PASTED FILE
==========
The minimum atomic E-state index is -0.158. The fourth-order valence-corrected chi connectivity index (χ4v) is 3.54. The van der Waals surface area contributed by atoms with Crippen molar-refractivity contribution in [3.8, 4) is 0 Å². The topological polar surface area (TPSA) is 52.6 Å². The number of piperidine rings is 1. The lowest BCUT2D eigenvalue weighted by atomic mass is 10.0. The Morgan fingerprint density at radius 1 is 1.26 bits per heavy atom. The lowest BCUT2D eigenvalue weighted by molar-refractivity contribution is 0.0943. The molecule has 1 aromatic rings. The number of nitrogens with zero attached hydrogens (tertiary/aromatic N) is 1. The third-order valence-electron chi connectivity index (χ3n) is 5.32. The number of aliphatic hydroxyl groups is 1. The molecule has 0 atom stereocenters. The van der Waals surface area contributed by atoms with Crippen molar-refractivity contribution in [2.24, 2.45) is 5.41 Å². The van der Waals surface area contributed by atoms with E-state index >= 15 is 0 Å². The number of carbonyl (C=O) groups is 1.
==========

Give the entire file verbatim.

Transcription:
The minimum atomic E-state index is -0.158. The fourth-order valence-corrected chi connectivity index (χ4v) is 3.54. The van der Waals surface area contributed by atoms with Crippen molar-refractivity contribution in [3.8, 4) is 0 Å². The topological polar surface area (TPSA) is 52.6 Å². The number of piperidine rings is 1. The lowest BCUT2D eigenvalue weighted by atomic mass is 10.0. The Morgan fingerprint density at radius 1 is 1.26 bits per heavy atom. The lowest BCUT2D eigenvalue weighted by molar-refractivity contribution is 0.0943. The molecule has 1 aromatic rings. The number of nitrogens with zero attached hydrogens (tertiary/aromatic N) is 1. The third-order valence-electron chi connectivity index (χ3n) is 5.32. The number of aliphatic hydroxyl groups is 1. The molecule has 0 atom stereocenters. The van der Waals surface area contributed by atoms with Crippen molar-refractivity contribution in [2.24, 2.45) is 5.41 Å². The van der Waals surface area contributed by atoms with E-state index >= 15 is 0 Å². The number of carbonyl (C=O) groups is 1.